Iraq Elections 2018: Vote could deliver or avert a nightmare for the US

Washington is backing the continued vision of Haider Al Abadi

Iraqi Prime Minister Haider al-Abadi (C) speaks as he presents candidates running on his list during an electoral campaign rally in the holy Iraqi city of Karbala on May 4, 2018.  / AFP PHOTO / Mohammed SAWAF
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Washington will be closely watching the first post-ISIS election in Iraq this weekend. The results could be critical for US interests, Baghdad’s regional trajectory and wider geopolitics.

While the US administration has not explicitly picked a favourite in this election, its bet is on the continued security, economic and regional policies of Prime Minister Haider Al Abadi, the man who successfully rebuilt the Iraqi army and defeated ISIS.

There are various scenarios in this election, ranging from continuity, new constraints on the US or a nightmare scenario that alienates Washington’s allies, according to Randa Slim, Director of Track II Dialogues Program at the Middle East Institute.

The coalition formation when the votes are counted, rather than the immediate results of the election, are what will be crucial for Washington, Ms Slim said in a phone call with The National.

She explained the worst case scenario for the US would be if the Iranian-backed Popular Mobilization Force (PMF), the coalition that includes the feared Shiite militia known as the Hashed Al Shaabi, comes ahead with a major win.


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If it achieves close to what Mr Abadi gets, it could emerge as a power broker to form the next government.

“They would bring Sunnis and Kurdish political forces aligned with them and deal a blow to Washington”, she said. Since 2014, the US has been betting on Mr Abadi and his moderate vision for the country.

The second worst-case scenario for Washington, though not a nightmare, would be in a narrow victory for Mr Abadi, Ms Slim argued.

In that case “he can come out on top, but not with enough majority to form a government”, she said. Such results could force the Iraqi prime minister to appease the PMF and outbid his predecessor and current vice-president, Nouri Maliki, in order to remain as Prime Minister.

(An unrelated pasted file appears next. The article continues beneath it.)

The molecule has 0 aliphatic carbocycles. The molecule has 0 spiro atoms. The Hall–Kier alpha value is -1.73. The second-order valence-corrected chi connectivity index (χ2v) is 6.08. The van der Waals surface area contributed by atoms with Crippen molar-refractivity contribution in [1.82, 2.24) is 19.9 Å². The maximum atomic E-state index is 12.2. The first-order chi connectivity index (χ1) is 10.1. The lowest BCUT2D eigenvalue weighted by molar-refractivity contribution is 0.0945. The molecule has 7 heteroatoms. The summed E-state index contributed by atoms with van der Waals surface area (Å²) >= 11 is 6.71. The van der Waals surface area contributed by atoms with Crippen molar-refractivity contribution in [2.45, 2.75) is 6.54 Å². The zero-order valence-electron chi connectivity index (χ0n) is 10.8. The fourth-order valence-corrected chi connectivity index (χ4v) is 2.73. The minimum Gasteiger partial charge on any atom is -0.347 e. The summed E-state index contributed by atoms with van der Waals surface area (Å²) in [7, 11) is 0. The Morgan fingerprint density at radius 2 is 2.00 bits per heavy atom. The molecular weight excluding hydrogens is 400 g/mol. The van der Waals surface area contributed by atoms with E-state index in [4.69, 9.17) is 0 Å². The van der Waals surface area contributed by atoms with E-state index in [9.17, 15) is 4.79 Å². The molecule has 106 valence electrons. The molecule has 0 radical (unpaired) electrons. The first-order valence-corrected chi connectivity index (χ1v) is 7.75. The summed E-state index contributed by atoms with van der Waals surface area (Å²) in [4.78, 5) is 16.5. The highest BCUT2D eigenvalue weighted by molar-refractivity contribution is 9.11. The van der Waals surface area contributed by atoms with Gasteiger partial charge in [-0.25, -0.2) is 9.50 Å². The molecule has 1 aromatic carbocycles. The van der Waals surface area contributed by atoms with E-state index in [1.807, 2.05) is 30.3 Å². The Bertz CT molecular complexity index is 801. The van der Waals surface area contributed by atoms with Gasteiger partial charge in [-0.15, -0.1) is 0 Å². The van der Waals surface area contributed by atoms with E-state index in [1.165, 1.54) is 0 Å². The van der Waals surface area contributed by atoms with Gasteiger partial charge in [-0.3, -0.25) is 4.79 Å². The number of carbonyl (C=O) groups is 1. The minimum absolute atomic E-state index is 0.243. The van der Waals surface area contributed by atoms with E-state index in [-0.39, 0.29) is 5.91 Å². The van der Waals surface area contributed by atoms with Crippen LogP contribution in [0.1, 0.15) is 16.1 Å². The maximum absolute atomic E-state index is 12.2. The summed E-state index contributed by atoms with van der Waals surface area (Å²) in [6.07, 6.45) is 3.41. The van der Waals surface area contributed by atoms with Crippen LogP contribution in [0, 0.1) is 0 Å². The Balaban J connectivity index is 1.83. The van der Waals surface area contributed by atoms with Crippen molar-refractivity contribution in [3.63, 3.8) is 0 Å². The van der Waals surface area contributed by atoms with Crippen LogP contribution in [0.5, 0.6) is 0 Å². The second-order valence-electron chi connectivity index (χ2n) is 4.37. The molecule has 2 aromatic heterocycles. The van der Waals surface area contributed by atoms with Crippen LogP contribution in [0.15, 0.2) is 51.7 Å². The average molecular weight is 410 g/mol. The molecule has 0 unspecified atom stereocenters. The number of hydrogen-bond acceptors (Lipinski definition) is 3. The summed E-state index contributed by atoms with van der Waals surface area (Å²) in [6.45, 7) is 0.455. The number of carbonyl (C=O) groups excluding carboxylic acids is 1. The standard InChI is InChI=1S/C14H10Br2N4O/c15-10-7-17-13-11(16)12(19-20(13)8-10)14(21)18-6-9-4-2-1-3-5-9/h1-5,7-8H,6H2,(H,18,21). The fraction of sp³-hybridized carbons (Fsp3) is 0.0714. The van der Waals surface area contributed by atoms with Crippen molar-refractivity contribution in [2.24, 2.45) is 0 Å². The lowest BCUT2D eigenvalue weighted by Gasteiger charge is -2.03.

Those two scenarios are very problematic for Washington because they threaten the US military’s presence in the country, would drive even Baghdad closer to Tehran, endanger gains against ISIS and do great damage to Iraq’s regional outreach to the Arab states, mainly Saudi Arabia, UAE, Jordan and Egypt.

“Mr Abadi has been able to find a middle ground in navigating relations with Iran, the US and Arab States,” said Ms Slim. This position could be at stake if the pendulum swings to pro-Iranian factions claiming victory after the vote.

FILE - In this May 1, 2018 file photo, Iraq Prime Minister Haider al-Abadi, speaks during a campaign rally in Baghdad, Iraq. There’s a mixture of hope and apathy among Iraq’s minority Sunnis ahead of the May 12 parliamentary election. When al-Abadi took over as prime minister in 2014, he pledged to end sectarian politics. The military defeat of the Islamic State group delivered millions from its harsh rule, but has left more than 2 million people, mostly Sunnis, displaced from their homes amid heavy destruction that will cost billions of dollars to repair. (AP Photo/Hadi Mizban, File)

The best-case scenario for the US and its allies would see Mr Abadi win by a healthy margin of victory that “allows him to form a coalition with the Hikma Coalition and the Sadrists,” in reference to the newly-formed coalition led by Shiite cleric Ammar Al Hakim and the movement of cleric Moqtada Sadr.

These leaders share with Mr Abadi his strategy to improve ties with Arab states. Mr Sadr visited Saudi and the UAE last year. Kurdish and Sunni leaders, such Barham Saleh or Salim Al Jabouri, head of Wataniya Alliance, could help Mr Abadi form a coalition government, Ms Slim suggested.

Such a result would guarantee continuity for the US policy in Iraq, an ability to maintain its troop presence and a political trajectory that does not throw Iraq into Tehran’s arms, or threaten return of ISIS by increasing disenfranchisement of the Sunnis.

There is a fear in Iraq, Ms. Slim said, that Baghdad will have to choose sides between the US and Iran after US President Donald Trump’s withdrawal from the Iran nuclear deal and amid increasing tensions with Tehran in the region.

But for the US, ensuring the defeat of ISIS, blocking its resurgence, while opening Iraq’s economic and political channels with its neighbors, will be the ultimate priorities in the post-election period.